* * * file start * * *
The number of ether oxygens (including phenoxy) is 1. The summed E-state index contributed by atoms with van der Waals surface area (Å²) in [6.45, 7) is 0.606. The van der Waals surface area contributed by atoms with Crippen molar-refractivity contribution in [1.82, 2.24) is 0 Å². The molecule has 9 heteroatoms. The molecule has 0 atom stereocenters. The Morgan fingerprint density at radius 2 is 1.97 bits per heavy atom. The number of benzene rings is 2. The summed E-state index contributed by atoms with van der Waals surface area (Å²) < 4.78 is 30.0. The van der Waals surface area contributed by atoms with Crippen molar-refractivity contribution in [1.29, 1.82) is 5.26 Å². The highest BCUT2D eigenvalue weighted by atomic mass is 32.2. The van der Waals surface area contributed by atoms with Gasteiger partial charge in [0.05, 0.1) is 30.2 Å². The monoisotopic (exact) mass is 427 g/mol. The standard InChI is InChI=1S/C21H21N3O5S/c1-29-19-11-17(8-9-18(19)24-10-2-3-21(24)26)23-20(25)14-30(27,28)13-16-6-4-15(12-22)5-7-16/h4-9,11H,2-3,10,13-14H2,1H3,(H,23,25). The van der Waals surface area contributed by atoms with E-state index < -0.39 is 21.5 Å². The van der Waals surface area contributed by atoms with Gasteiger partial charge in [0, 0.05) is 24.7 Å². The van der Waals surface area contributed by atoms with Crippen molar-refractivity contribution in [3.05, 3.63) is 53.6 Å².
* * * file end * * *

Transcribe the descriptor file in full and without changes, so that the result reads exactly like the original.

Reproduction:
The number of ether oxygens (including phenoxy) is 1. The summed E-state index contributed by atoms with van der Waals surface area (Å²) in [6.45, 7) is 0.606. The van der Waals surface area contributed by atoms with Crippen molar-refractivity contribution in [1.82, 2.24) is 0 Å². The molecule has 9 heteroatoms. The molecule has 0 atom stereocenters. The Morgan fingerprint density at radius 2 is 1.97 bits per heavy atom. The number of benzene rings is 2. The summed E-state index contributed by atoms with van der Waals surface area (Å²) < 4.78 is 30.0. The van der Waals surface area contributed by atoms with Crippen molar-refractivity contribution in [1.29, 1.82) is 5.26 Å². The highest BCUT2D eigenvalue weighted by atomic mass is 32.2. The van der Waals surface area contributed by atoms with Gasteiger partial charge in [0.05, 0.1) is 30.2 Å². The monoisotopic (exact) mass is 427 g/mol. The standard InChI is InChI=1S/C21H21N3O5S/c1-29-19-11-17(8-9-18(19)24-10-2-3-21(24)26)23-20(25)14-30(27,28)13-16-6-4-15(12-22)5-7-16/h4-9,11H,2-3,10,13-14H2,1H3,(H,23,25). The van der Waals surface area contributed by atoms with E-state index < -0.39 is 21.5 Å². The van der Waals surface area contributed by atoms with Gasteiger partial charge in [0, 0.05) is 24.7 Å². The van der Waals surface area contributed by atoms with Crippen molar-refractivity contribution in [3.05, 3.63) is 53.6 Å².